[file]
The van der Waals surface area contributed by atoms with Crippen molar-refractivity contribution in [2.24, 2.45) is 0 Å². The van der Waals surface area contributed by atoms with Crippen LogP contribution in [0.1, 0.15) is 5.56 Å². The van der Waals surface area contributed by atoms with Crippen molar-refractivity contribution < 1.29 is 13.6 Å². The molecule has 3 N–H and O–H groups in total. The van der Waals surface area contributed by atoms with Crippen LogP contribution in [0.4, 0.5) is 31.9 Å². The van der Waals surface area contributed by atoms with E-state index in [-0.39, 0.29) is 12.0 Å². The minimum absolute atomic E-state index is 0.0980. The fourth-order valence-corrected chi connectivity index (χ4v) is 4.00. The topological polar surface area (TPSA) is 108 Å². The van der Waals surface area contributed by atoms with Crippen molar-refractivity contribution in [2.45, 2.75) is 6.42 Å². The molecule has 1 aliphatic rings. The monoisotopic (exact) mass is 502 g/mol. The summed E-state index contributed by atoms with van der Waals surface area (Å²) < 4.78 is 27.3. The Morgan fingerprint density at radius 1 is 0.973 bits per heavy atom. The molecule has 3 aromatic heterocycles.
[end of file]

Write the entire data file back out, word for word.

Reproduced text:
The van der Waals surface area contributed by atoms with Crippen molar-refractivity contribution in [2.24, 2.45) is 0 Å². The van der Waals surface area contributed by atoms with Crippen LogP contribution in [0.1, 0.15) is 5.56 Å². The van der Waals surface area contributed by atoms with Crippen molar-refractivity contribution < 1.29 is 13.6 Å². The molecule has 3 N–H and O–H groups in total. The van der Waals surface area contributed by atoms with Crippen LogP contribution in [0.4, 0.5) is 31.9 Å². The van der Waals surface area contributed by atoms with E-state index in [-0.39, 0.29) is 12.0 Å². The minimum absolute atomic E-state index is 0.0980. The fourth-order valence-corrected chi connectivity index (χ4v) is 4.00. The topological polar surface area (TPSA) is 108 Å². The van der Waals surface area contributed by atoms with Crippen molar-refractivity contribution in [2.45, 2.75) is 6.42 Å². The molecule has 1 aliphatic rings. The monoisotopic (exact) mass is 502 g/mol. The summed E-state index contributed by atoms with van der Waals surface area (Å²) < 4.78 is 27.3. The Morgan fingerprint density at radius 1 is 0.973 bits per heavy atom. The molecule has 3 aromatic heterocycles.